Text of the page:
When a young student begins private clarinet lessons, there often is some confusion about the difference between practice time and lesson time. Some students and parents even refer to the lesson time as "practice", however there is a big difference between the two.
The private lesson is the time that the student spends with me in a very focused one-on-one session reviewing the previous assignment, making corrections when needed and introducing new material. Each lesson is tailored to the student's current ability and future goals. I teach each student how to practice, demonstrating and reviewingpractice methods that are effective and efficient. I observe my students with a keen eye, focusing on fundamentals of technique, no matter how advanced the student is. I challenge my students to reach beyond their current level of ability, helping them to develop their creativity and critical thinking skills. Many aspects of music are considered. Besides notes and rhythms, there are dynamics, articulation, breathing, phrasing, color changes, mood etc. , all reaching towards a deeper understanding and expression of the music. All of this and more is addressed with all levels of students in the private lesson.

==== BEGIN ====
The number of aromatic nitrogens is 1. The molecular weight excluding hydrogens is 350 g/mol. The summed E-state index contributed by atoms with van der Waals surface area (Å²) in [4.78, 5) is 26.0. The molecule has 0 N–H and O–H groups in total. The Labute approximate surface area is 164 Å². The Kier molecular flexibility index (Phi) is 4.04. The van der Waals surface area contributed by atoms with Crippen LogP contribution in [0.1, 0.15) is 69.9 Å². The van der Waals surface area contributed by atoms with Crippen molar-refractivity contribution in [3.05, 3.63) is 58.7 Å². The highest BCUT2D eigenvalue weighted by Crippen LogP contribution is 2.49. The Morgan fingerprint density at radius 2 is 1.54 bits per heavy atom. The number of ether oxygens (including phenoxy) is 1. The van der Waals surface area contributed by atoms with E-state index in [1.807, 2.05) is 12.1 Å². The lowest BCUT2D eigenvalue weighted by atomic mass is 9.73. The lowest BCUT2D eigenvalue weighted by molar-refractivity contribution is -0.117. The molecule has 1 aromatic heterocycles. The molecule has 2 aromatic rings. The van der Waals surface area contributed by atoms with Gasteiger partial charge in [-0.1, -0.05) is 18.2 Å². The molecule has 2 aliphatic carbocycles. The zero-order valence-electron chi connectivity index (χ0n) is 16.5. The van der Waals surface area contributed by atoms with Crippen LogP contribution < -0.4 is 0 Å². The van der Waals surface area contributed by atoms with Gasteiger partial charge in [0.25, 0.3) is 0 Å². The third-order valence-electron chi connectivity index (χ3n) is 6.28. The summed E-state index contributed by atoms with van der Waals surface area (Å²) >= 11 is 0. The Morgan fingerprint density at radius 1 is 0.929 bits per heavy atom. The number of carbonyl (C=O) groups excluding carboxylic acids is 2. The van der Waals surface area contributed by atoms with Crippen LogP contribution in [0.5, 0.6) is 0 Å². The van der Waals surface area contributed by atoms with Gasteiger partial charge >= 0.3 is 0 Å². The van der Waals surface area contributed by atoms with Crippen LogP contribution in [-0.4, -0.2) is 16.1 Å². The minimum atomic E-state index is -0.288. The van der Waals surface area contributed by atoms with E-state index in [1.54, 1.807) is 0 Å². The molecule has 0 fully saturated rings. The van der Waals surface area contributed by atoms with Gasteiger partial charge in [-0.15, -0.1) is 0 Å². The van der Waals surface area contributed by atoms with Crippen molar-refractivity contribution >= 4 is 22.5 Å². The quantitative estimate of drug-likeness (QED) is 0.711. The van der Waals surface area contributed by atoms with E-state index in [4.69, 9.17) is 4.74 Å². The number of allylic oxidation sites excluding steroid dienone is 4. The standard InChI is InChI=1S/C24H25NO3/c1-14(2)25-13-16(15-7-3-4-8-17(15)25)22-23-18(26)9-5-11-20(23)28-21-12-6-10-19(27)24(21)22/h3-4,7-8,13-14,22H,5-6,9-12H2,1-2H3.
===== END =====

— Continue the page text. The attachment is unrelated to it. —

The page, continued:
Practice time is the time that the student devotes to self-study of their music. Students need dedicated, distraction-free time in a quiet place by themselves. Practice requires discipline and patience from the student, and encouragement and motivation from parents. Students who have the most enjoyment and the greatest success in playing their clarinet are those who maintain a regular practice schedule. I recommend that beginning and intermediate students practice 30 minutes/day, 5 days/week. Advanced students will need to allow for more practice time. Talent alone will only get the student to mediocre. Hard work will result in excellence, integrity and a strong work ethic which will be carried over into all aspects of life.
The more the student does on their own during practice time, the further they will get in the lesson with the teacher.
Now - on to Band, or any ensemble - orchestra, jazz band, etc. Ensemble time is NOT practice time, nor is it lesson time. Ensemble time is most enjoyable and effective when the students have had their lessons, practiced their music and are prepared to play their parts well during the ensemble rehearsal. The more the individual students have practiced their music on their own, the further the ensemble can grow and the more enjoyable it will be for everyone!